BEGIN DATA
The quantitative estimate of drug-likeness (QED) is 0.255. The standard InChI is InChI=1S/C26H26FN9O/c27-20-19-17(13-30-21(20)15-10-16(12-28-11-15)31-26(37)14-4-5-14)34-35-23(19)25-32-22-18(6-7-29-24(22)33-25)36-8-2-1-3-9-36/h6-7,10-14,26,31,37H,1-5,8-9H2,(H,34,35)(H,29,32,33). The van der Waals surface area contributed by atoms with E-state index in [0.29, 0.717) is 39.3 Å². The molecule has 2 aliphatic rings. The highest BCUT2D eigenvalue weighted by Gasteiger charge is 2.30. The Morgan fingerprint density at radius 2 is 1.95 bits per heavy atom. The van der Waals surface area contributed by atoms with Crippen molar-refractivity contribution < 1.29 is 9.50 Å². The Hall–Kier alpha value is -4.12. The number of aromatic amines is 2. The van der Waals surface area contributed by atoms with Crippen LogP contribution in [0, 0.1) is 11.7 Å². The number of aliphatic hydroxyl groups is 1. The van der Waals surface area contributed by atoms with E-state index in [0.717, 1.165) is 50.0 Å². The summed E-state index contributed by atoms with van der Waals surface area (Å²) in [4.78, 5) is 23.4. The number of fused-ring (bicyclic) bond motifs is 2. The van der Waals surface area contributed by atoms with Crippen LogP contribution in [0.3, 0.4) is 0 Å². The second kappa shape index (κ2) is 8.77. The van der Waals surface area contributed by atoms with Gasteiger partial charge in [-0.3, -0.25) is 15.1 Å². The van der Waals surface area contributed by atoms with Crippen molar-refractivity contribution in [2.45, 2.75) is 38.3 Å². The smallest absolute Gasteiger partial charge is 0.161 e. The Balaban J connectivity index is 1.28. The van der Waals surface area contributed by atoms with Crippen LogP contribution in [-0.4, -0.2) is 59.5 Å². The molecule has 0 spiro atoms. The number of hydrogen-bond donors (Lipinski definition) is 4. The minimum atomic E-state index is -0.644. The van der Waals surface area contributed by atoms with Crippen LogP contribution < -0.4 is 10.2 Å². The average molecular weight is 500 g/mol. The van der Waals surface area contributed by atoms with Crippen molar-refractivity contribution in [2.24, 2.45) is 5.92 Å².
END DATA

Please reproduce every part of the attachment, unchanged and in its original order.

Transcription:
The quantitative estimate of drug-likeness (QED) is 0.255. The standard InChI is InChI=1S/C26H26FN9O/c27-20-19-17(13-30-21(20)15-10-16(12-28-11-15)31-26(37)14-4-5-14)34-35-23(19)25-32-22-18(6-7-29-24(22)33-25)36-8-2-1-3-9-36/h6-7,10-14,26,31,37H,1-5,8-9H2,(H,34,35)(H,29,32,33). The van der Waals surface area contributed by atoms with E-state index in [0.29, 0.717) is 39.3 Å². The molecule has 2 aliphatic rings. The highest BCUT2D eigenvalue weighted by Gasteiger charge is 2.30. The Morgan fingerprint density at radius 2 is 1.95 bits per heavy atom. The van der Waals surface area contributed by atoms with Crippen molar-refractivity contribution < 1.29 is 9.50 Å². The Hall–Kier alpha value is -4.12. The number of aromatic amines is 2. The van der Waals surface area contributed by atoms with Crippen LogP contribution in [0, 0.1) is 11.7 Å². The number of aliphatic hydroxyl groups is 1. The van der Waals surface area contributed by atoms with E-state index in [0.717, 1.165) is 50.0 Å². The summed E-state index contributed by atoms with van der Waals surface area (Å²) in [4.78, 5) is 23.4. The number of fused-ring (bicyclic) bond motifs is 2. The van der Waals surface area contributed by atoms with Crippen LogP contribution in [0.3, 0.4) is 0 Å². The second kappa shape index (κ2) is 8.77. The van der Waals surface area contributed by atoms with Gasteiger partial charge in [-0.3, -0.25) is 15.1 Å². The van der Waals surface area contributed by atoms with Crippen molar-refractivity contribution in [2.45, 2.75) is 38.3 Å². The smallest absolute Gasteiger partial charge is 0.161 e. The Balaban J connectivity index is 1.28. The van der Waals surface area contributed by atoms with Crippen LogP contribution in [-0.4, -0.2) is 59.5 Å². The molecule has 0 spiro atoms. The number of hydrogen-bond donors (Lipinski definition) is 4. The minimum atomic E-state index is -0.644. The van der Waals surface area contributed by atoms with Crippen LogP contribution < -0.4 is 10.2 Å². The average molecular weight is 500 g/mol. The van der Waals surface area contributed by atoms with Crippen molar-refractivity contribution in [2.24, 2.45) is 5.92 Å².